If your child does not have phase 1 treatment, their jaw may develop out of alignment. This is because your child may have to move their jaw into an unnatural position for their teeth to sit together comfortably.

As your child grows, their jaw will grow asymmetrically. This will likely require jaw surgery in the future to correct, possibly along with further orthodontic treatment. 

During phase 1 there is a narrow window of time to influence the growth of your child’s jaw. Catching and treating jaw problems using phase 1 orthodontic appliances is the best course. It can help your child completely avoid having surgery or other extensive treatments later. 

Crossbites are also linked with ongoing issues such as tooth decay, sleep apnea, and tooth pain. Dealing with this using phase 1 orthodontics will save a lot of distress in the future.

3. Reduce Likelihood of Speech Difficulties

A speech impediment can have a big impact on our self-esteem. Teeth and jaw alignment issues cause many speech difficulties. 

Have you noticed your child lisping or whistling while they speak? They might grow out of it, or it might be down to an overbite. Gaps in the teeth can also contribute to this.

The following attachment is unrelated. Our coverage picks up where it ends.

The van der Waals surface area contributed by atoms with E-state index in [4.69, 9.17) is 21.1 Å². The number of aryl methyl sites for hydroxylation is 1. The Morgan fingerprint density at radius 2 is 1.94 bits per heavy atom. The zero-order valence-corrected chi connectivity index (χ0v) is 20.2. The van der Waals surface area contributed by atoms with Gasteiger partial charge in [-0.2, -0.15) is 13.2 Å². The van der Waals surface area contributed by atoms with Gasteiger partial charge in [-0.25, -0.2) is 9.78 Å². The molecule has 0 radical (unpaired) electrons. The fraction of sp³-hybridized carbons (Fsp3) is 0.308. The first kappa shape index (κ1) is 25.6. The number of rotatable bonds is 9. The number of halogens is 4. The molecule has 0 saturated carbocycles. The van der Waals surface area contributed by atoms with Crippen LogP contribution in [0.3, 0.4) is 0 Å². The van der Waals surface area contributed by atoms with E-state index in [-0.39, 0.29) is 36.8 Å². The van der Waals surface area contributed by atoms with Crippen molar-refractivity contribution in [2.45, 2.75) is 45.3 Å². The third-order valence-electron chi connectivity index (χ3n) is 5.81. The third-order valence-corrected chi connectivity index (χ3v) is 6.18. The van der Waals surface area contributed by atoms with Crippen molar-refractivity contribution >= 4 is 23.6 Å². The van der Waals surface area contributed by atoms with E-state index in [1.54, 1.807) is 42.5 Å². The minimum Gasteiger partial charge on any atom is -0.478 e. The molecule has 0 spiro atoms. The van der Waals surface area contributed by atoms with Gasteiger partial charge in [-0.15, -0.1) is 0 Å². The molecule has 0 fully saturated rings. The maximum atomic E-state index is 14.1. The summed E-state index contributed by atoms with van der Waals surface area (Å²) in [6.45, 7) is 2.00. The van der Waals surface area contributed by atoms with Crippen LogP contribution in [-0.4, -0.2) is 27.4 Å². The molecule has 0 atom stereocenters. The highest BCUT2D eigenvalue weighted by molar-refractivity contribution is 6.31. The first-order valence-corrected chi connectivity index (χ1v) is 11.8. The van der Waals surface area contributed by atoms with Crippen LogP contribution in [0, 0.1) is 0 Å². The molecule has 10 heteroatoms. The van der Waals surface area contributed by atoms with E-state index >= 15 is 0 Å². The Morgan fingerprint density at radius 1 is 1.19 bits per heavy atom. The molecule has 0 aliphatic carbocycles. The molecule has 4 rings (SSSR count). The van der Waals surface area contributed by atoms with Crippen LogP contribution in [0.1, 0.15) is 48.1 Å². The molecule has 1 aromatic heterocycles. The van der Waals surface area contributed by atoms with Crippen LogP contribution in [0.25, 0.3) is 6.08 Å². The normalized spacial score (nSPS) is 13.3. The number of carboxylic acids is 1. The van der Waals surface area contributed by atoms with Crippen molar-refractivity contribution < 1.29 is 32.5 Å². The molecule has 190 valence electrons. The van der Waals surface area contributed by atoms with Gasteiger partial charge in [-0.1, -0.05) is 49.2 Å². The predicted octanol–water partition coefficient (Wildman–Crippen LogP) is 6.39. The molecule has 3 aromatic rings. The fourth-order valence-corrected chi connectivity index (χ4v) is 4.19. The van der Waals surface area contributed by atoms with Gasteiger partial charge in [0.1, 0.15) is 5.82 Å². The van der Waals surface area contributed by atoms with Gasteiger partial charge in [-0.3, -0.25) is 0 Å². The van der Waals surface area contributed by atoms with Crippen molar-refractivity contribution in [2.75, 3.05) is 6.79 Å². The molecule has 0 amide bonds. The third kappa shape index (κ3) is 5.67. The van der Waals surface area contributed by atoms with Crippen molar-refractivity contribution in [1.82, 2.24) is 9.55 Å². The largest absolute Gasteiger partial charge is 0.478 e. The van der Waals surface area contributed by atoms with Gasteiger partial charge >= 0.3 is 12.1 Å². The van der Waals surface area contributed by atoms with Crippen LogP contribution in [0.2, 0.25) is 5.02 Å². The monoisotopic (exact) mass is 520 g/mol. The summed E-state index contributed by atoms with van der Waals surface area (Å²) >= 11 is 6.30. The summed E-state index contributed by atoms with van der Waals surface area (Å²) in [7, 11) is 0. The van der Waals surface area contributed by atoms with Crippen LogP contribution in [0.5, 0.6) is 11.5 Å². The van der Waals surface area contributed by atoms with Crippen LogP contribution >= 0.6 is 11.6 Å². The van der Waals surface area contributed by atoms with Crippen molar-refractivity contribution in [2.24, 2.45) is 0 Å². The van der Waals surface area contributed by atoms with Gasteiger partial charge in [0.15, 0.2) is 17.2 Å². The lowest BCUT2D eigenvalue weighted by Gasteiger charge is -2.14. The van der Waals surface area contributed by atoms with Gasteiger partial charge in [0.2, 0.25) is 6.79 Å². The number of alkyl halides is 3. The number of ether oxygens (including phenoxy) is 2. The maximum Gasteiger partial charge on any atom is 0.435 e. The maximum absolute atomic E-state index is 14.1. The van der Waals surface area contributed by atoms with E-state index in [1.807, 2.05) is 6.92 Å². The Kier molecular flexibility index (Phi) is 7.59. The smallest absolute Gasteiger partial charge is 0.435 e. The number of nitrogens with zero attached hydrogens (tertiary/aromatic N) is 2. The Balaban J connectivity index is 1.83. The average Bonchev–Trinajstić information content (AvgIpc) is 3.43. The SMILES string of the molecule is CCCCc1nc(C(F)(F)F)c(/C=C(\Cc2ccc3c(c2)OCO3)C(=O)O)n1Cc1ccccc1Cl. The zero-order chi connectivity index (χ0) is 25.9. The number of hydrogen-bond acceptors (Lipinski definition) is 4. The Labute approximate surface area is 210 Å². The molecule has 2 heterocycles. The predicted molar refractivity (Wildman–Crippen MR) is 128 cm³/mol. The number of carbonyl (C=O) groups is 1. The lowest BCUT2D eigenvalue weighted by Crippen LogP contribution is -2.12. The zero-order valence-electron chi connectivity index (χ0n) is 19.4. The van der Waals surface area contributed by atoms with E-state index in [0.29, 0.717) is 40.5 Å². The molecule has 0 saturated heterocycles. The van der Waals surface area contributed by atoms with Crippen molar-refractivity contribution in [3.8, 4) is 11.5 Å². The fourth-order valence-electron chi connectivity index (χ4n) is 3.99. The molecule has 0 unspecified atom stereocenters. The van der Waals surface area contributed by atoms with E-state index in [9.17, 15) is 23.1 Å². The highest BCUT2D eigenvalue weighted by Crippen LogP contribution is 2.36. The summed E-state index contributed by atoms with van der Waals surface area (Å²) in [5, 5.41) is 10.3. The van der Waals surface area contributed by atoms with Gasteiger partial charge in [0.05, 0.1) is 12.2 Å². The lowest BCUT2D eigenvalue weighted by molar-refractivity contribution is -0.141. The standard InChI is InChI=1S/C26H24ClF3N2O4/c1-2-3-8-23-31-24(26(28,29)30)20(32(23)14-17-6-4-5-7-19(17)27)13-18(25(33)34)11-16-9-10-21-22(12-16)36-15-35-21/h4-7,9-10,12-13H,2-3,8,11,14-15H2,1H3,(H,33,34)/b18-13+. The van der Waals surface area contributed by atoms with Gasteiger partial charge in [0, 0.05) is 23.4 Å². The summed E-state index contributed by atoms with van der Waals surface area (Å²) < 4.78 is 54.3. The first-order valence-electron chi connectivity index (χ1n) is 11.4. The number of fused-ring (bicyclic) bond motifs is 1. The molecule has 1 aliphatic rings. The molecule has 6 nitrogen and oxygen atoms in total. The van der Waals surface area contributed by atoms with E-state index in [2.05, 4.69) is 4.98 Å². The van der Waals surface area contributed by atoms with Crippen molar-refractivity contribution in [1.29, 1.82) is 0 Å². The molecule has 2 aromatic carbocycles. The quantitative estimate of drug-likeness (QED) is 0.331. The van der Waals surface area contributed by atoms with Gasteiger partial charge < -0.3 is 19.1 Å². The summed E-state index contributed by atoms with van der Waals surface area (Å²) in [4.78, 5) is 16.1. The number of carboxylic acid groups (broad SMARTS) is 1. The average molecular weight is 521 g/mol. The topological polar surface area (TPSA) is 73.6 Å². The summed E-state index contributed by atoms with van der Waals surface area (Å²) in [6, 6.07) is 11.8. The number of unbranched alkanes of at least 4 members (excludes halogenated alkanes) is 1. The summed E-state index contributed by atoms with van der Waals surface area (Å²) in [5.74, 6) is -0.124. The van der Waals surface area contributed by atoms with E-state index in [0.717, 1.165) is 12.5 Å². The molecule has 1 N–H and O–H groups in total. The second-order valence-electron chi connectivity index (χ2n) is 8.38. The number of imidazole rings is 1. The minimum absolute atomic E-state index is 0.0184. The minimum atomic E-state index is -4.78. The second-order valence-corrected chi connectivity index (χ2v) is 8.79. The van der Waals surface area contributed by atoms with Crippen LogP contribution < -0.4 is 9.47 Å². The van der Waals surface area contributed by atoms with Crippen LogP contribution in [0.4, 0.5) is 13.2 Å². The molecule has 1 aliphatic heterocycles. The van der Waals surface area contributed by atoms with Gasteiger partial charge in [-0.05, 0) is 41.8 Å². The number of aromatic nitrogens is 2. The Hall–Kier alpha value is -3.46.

If you notice your child is slurring his or her words or struggling with pronunciation, misalignment may be the cause.

Talk to your pediatric orthodontist about these issues. Phase 1 orthodontics may be the answer. A few months of treatment could correct misalignment issues permanently.

4. Improve Aesthetics and Self-Esteem

Aesthetics are not usually the reason for initiating a course of phase 1 orthodontic treatment. However, in certain cases, they can be.

However, having a crossbite, teeth crowding, or crooked teeth can be distressing. That’s true for children and adults alike. Your child may be experiencing bullying and related self-esteem issues.

The improved appearance of the teeth is a great bonus for going through phase 1 orthodontic treatment for children. Talk to your orthodontist about the right course of treatment for your child.

He or she will advise you whether phase 1 braces are the right treatment. Your orthodontist may also advise you to wait a little longer. This will allow them time to monitor your child’s development. 

Schedule a Phase 1 Orthodontics Appointment Today!

Are you still wondering, is phase 1 orthodontics really necessary for my child? It’s a very reasonable question, and the only way to find out is by taking your child for an orthodontic checkup.

If your orthodontist finds a problem and leaving it poses a greater risk than treating it, phase 1 orthodontic treatment is the right answer. It’s much better to treat these conditions early, while your child is still growing.

At Creekside Orthodontics, we understand that this is an emotive issue for parents and children alike. We pride ourselves on creating a relaxed atmosphere for all our patients.

Schedule an initial consultation today. Our orthodontist, Dr. Gregory England will advise you on the best course of action for your child.